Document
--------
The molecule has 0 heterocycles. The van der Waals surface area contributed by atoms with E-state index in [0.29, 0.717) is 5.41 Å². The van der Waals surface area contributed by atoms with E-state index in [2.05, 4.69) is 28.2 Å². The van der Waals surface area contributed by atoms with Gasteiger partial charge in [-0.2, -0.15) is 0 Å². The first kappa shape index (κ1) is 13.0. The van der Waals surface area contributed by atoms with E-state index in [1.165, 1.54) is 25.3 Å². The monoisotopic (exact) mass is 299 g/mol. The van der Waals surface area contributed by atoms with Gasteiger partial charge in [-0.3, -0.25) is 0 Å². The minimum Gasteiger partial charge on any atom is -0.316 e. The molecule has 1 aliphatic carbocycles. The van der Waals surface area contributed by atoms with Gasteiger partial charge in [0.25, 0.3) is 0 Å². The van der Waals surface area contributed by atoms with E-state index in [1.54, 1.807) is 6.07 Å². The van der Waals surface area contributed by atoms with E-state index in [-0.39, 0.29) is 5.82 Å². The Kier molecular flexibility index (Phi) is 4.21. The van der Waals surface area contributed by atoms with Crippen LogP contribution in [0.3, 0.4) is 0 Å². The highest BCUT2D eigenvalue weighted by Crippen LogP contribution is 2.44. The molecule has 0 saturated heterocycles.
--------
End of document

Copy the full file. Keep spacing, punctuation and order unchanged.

The molecule has 0 heterocycles. The van der Waals surface area contributed by atoms with E-state index in [0.29, 0.717) is 5.41 Å². The van der Waals surface area contributed by atoms with E-state index in [2.05, 4.69) is 28.2 Å². The van der Waals surface area contributed by atoms with Gasteiger partial charge in [-0.2, -0.15) is 0 Å². The first kappa shape index (κ1) is 13.0. The van der Waals surface area contributed by atoms with E-state index in [1.165, 1.54) is 25.3 Å². The monoisotopic (exact) mass is 299 g/mol. The van der Waals surface area contributed by atoms with Gasteiger partial charge in [-0.3, -0.25) is 0 Å². The minimum Gasteiger partial charge on any atom is -0.316 e. The molecule has 1 aliphatic carbocycles. The van der Waals surface area contributed by atoms with Gasteiger partial charge in [0.25, 0.3) is 0 Å². The van der Waals surface area contributed by atoms with E-state index in [1.54, 1.807) is 6.07 Å². The van der Waals surface area contributed by atoms with E-state index in [-0.39, 0.29) is 5.82 Å². The Kier molecular flexibility index (Phi) is 4.21. The van der Waals surface area contributed by atoms with Crippen LogP contribution in [0.3, 0.4) is 0 Å². The highest BCUT2D eigenvalue weighted by Crippen LogP contribution is 2.44. The molecule has 0 saturated heterocycles.